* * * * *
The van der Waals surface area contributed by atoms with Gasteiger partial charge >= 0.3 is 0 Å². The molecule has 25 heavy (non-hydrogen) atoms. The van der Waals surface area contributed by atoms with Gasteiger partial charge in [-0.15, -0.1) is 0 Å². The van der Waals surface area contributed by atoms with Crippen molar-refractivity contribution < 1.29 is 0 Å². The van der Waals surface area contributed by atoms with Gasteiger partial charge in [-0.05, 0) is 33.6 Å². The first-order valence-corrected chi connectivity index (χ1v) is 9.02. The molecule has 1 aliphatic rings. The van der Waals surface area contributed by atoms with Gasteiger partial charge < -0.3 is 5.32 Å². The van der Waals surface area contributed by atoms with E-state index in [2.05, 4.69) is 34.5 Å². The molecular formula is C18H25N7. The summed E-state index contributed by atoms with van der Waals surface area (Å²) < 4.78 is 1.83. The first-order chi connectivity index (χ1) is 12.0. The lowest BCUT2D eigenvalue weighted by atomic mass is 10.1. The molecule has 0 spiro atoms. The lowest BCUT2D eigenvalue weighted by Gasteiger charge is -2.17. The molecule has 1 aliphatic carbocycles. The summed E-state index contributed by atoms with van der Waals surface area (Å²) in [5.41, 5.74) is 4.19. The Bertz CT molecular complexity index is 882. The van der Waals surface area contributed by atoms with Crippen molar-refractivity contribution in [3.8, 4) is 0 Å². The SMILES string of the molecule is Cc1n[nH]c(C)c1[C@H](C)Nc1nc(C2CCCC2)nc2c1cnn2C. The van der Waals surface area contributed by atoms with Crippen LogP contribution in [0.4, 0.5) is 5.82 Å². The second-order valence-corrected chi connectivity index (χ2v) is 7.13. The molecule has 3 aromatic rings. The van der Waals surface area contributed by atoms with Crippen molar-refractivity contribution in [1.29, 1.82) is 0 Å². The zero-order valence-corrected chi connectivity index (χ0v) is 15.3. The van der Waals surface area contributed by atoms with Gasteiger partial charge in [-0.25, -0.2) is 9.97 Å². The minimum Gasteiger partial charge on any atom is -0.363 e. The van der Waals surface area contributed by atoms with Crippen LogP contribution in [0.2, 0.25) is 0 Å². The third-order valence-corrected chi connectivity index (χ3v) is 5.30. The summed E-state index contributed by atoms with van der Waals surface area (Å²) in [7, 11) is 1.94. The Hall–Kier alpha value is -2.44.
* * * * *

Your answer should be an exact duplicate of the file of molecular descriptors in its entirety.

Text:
The van der Waals surface area contributed by atoms with Gasteiger partial charge >= 0.3 is 0 Å². The molecule has 25 heavy (non-hydrogen) atoms. The van der Waals surface area contributed by atoms with Gasteiger partial charge in [-0.15, -0.1) is 0 Å². The van der Waals surface area contributed by atoms with Crippen molar-refractivity contribution < 1.29 is 0 Å². The van der Waals surface area contributed by atoms with Gasteiger partial charge in [-0.05, 0) is 33.6 Å². The first-order valence-corrected chi connectivity index (χ1v) is 9.02. The molecule has 1 aliphatic rings. The van der Waals surface area contributed by atoms with Gasteiger partial charge < -0.3 is 5.32 Å². The van der Waals surface area contributed by atoms with E-state index in [2.05, 4.69) is 34.5 Å². The molecular formula is C18H25N7. The summed E-state index contributed by atoms with van der Waals surface area (Å²) < 4.78 is 1.83. The first-order chi connectivity index (χ1) is 12.0. The lowest BCUT2D eigenvalue weighted by atomic mass is 10.1. The molecule has 0 spiro atoms. The lowest BCUT2D eigenvalue weighted by Gasteiger charge is -2.17. The molecule has 1 aliphatic carbocycles. The summed E-state index contributed by atoms with van der Waals surface area (Å²) in [5.41, 5.74) is 4.19. The Bertz CT molecular complexity index is 882. The van der Waals surface area contributed by atoms with Crippen molar-refractivity contribution in [3.8, 4) is 0 Å². The SMILES string of the molecule is Cc1n[nH]c(C)c1[C@H](C)Nc1nc(C2CCCC2)nc2c1cnn2C. The van der Waals surface area contributed by atoms with Crippen LogP contribution in [0.4, 0.5) is 5.82 Å². The second-order valence-corrected chi connectivity index (χ2v) is 7.13. The molecule has 3 aromatic rings. The van der Waals surface area contributed by atoms with Crippen molar-refractivity contribution in [1.29, 1.82) is 0 Å². The zero-order valence-corrected chi connectivity index (χ0v) is 15.3. The van der Waals surface area contributed by atoms with Gasteiger partial charge in [-0.25, -0.2) is 9.97 Å². The minimum Gasteiger partial charge on any atom is -0.363 e. The van der Waals surface area contributed by atoms with Crippen LogP contribution in [0.2, 0.25) is 0 Å². The third-order valence-corrected chi connectivity index (χ3v) is 5.30. The summed E-state index contributed by atoms with van der Waals surface area (Å²) in [7, 11) is 1.94. The Hall–Kier alpha value is -2.44.